Inspired: Gold medal winner in the T12 100m, Jonathan Ntutu, centre, Hilton Langenhoven (silver), left, and Mohamad Ali Hanafiah Muhammad Afiq (bronze) of Malaysia show off their medals on the podium. Picture: ROGER SEDRES/GALLO IMAGES
Inspired: Gold medal winner in the T12 100m, Jonathan Ntutu, centre, Hilton Langenhoven (silver), left, and Mohamad Ali Hanafiah Muhammad Afiq (bronze) of Malaysia show off their medals on the podium. Picture: ROGER SEDRES/GALLO IMAGES

Gold Coast — SA claimed another sprint double as visually impaired stars Jonathan Ntutu and Hilton Langenhoven claimed the 100m gold and silver at the Carrara stadium on Thursday.

The pair‚ inspired by the one-two achievements of Akani Simbine and Henricho Bruintjies a few days ago‚ capped another lucrative day of six Commonwealth Games medals for Team SA‚ who ended the day in fourth spot with 11 golds.

Wrestler Hanru Botha and mountain-biker Alan Hatherly put their codes on the scoreboard by winning silver and bronze respectively.

The disabled lawn bowls triple claimed a bronze‚ the fourth medal for their sport‚ and 400m hurdler Wenda Nel finished third to deliver the 12th medal by track and field.

But hopes that SA could dominate the 200m as they had the 100m were dashed.

First the appeal to overturn Anaso Jobodwana’s disqualification came to nought‚ and then Clarence Munyai was unable to break into the top three‚ finishing fourth despite struggling with a hamstring niggle he suffered in the semifinals.

He spoke about taking two weeks off‚ which means he is surely out of the 4x100m relay team that competes in the heats on Friday.

Instead it was Ntutu and Langenhoven who enjoyed the limelight on the night.

"It was awesome‚" said Ntutu‚ who took the title in a time of 11.02‚ slower than the 10.80 Games record he had clocked in morning heats.

"It wasn’t the same as this morning in terms of getting out of the blocks and driving phase‚ but what I did do was try to stay calm‚ not try to emulate what I’ve done this morning. But winning a gold medal — nothing can describe what I’m feeling. I’m sure it will hit me harder when I get home‚" said Ntutu‚ who was born with his disability.

Langenhoven‚ who clocked 11.27 to take second by a mere one-hundredth of a second over the Malaysian competitor‚ said the feat by Simbine and Bruintjies had motivated them.

"When you see your countrymen in special moments on the track‚ it always inspires you‚ it always gives you goosebumps and you want to emulate.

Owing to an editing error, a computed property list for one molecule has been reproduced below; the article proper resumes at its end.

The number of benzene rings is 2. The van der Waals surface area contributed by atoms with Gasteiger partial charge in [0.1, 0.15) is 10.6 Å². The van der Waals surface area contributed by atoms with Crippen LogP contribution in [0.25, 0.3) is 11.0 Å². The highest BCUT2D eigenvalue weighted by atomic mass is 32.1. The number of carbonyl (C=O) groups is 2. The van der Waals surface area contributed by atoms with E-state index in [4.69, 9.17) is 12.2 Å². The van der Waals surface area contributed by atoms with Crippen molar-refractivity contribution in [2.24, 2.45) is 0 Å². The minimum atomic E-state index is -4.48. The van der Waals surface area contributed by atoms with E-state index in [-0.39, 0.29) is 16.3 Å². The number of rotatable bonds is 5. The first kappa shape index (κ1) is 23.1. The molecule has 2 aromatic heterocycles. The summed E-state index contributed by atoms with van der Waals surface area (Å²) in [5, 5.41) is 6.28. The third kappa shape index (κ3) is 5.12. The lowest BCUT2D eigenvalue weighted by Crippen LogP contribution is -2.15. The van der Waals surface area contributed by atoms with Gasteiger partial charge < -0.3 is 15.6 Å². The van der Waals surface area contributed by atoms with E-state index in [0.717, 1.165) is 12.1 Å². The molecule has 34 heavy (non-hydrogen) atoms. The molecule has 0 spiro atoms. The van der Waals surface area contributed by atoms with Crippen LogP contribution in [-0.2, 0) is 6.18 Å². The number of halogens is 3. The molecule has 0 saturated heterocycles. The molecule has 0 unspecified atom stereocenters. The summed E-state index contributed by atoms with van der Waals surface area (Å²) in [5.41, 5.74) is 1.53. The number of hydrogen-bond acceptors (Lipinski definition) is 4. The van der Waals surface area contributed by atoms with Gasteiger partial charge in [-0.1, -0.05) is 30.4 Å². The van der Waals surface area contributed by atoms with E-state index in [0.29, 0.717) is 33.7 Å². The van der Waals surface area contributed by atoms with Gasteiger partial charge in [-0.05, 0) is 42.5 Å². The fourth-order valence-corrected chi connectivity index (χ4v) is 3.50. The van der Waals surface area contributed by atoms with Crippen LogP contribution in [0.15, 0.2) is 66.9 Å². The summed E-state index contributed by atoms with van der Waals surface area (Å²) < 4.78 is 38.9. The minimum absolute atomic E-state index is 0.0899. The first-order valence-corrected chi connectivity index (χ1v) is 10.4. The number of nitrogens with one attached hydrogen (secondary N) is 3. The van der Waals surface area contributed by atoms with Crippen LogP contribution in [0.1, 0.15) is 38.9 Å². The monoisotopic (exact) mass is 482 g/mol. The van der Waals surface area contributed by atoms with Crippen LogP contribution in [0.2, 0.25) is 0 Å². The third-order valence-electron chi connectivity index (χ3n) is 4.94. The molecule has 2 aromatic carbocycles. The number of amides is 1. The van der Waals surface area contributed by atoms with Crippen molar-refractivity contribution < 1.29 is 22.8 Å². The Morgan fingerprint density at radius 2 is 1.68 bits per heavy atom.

"Me and Jonathan knew that we would be in the medals. The order was unclear‚ but I will take my silver‚" said Langenhoven.

Team SA needs another five golds to equal their all-time best of 16 from Vancouver 1954.

Colleen Piketh and Nicolene Neal will take on Malaysia for the women’s lawn bowls pairs gold on Friday, and Caster Semenya is favourite in the 800m final.

But Piketh‚ who took the pairs gold at Glasgow 2014‚ and Neal nearly did not get to the semifinals after producing a sensational fight-back in the quarterfinals against England.

They were trailing 6-11 with four ends to go and Piketh delivered excellent drives to take the game away from their opponents and put them into a 14-11 lead with one stanza left.

"Her drives were brilliant‚" Neal said of the skip. "And that’s what won the game."

Mountain-biker Hatherly‚ who broke his arm in a race in February‚ took bronze to spoil what would have otherwise been an all-New Zealand party on the podium.

"To come back to a race of this level and medal is huge‚" said the 22-year-old.

"I was racing against the best in the world. It was a super tough course‚ and I’m happy to have been here two weeks back to adjust to the humidity."

Botha qualified pretty easily for the 74kg final‚ but he had the misfortune of facing Indian star Kumar Sushil‚ the defending champion who has won a world title and two Olympic medals.

The bout was almost over before one could blink.

The only chance cauliflower-eared Botha, who recently had his first professional boxing fight, might have had was if he had caught his opponent with an uppercut on the way in.

"I can’t do that‚" he said with a laugh. "He’s good. I’m going to leave it there."

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